Captain Terauchi of JAL flight 1628 was equally convinced that he had encountered an extraterrestrial craft in the skies above Alaska.
JAL flight 1628 Captain Kenju Terauchi
People have been seeing unidentified flying objects in the skies for years. But when the eyewitness is up there with the UFO, is the sighting more difficult to explain?
By Dennis Stacy
for Air & Space Magazine
December 1987/January 1988
In the late afternoon of November 17, 1986, Japan Air Lines flight 1628, a Boeing 747 with a crew of three, was nearing the end of a trip from Iceland to Anchorage, Alaska. The jet, carrying a cargo of French wine, was flying at 35,000 feet through darkening skies, a red glow from the setting sun lighting one horizon and a full moon rising above the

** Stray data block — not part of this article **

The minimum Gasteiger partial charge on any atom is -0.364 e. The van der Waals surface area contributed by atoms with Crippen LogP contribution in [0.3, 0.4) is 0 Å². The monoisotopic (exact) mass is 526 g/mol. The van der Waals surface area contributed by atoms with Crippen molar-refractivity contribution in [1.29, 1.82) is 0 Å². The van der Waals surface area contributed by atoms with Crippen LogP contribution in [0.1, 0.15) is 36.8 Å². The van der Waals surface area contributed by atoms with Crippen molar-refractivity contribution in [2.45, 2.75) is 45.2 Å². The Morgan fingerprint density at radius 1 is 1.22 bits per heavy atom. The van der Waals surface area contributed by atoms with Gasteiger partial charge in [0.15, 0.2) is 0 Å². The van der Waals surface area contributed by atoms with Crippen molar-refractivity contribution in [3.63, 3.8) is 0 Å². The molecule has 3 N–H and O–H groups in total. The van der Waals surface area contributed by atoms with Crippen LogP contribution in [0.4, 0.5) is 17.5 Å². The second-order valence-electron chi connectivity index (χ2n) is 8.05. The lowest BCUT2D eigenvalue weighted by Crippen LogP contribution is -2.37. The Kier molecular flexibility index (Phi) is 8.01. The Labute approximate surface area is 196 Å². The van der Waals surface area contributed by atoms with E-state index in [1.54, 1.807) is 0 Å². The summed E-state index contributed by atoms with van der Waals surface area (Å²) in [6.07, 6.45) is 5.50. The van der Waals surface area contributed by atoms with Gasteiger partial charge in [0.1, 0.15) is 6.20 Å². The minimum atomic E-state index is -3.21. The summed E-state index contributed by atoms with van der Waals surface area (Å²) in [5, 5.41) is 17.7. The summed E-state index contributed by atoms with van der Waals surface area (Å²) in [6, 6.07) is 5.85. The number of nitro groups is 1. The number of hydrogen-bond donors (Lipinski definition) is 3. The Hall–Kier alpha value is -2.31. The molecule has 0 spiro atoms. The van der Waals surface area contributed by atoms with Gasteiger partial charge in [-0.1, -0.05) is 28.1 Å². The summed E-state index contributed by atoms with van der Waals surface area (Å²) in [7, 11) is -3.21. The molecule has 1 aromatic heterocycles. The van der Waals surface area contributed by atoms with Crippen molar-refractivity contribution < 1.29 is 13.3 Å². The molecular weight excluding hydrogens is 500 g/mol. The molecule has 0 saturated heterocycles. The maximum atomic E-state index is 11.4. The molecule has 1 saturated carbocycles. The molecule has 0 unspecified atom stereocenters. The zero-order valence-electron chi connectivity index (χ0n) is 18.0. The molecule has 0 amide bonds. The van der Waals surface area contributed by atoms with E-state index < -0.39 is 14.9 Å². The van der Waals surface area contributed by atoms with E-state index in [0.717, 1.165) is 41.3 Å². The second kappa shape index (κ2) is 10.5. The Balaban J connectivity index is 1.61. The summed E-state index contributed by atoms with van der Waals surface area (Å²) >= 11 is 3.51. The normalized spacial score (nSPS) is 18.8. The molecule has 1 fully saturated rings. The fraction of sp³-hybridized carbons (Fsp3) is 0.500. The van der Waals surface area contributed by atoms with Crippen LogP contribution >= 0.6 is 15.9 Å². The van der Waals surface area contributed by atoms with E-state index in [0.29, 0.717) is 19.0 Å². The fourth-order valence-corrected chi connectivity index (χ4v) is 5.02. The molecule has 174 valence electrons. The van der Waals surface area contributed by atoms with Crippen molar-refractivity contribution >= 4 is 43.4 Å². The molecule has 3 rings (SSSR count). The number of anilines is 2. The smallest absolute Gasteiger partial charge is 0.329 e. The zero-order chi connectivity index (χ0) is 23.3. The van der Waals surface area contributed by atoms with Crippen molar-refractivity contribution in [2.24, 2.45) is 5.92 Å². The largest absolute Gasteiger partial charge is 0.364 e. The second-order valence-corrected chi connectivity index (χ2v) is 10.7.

A little after six p.m., pilot Kenju Terauchi noticed white and yellow lights ahead, below, and to the left of his airplane. He could see no details in the darkness and assumed the lights were those of military aircraft. But they continued to pace the 747, prompting first officer Takanori Tamefuji to radio
Because he was sitting in the left-hand seat, Terauchi had the only unobstructed view when the lights, still in front of and below the airplane, began moving erratically,"like two bear cubs playing with each other," as the pilot later wrote in a statement for the Federal Aviation Administration. After several minutes, the lights suddenly darted in front of the 747, "shooting off lights" that lit the cockpit with a warm glow.
As the airplane passed over Eielson Air Force Base, near
Drawings by Captain Terauchi and the crew of JAL flight 1628 of the UFOs they observed over
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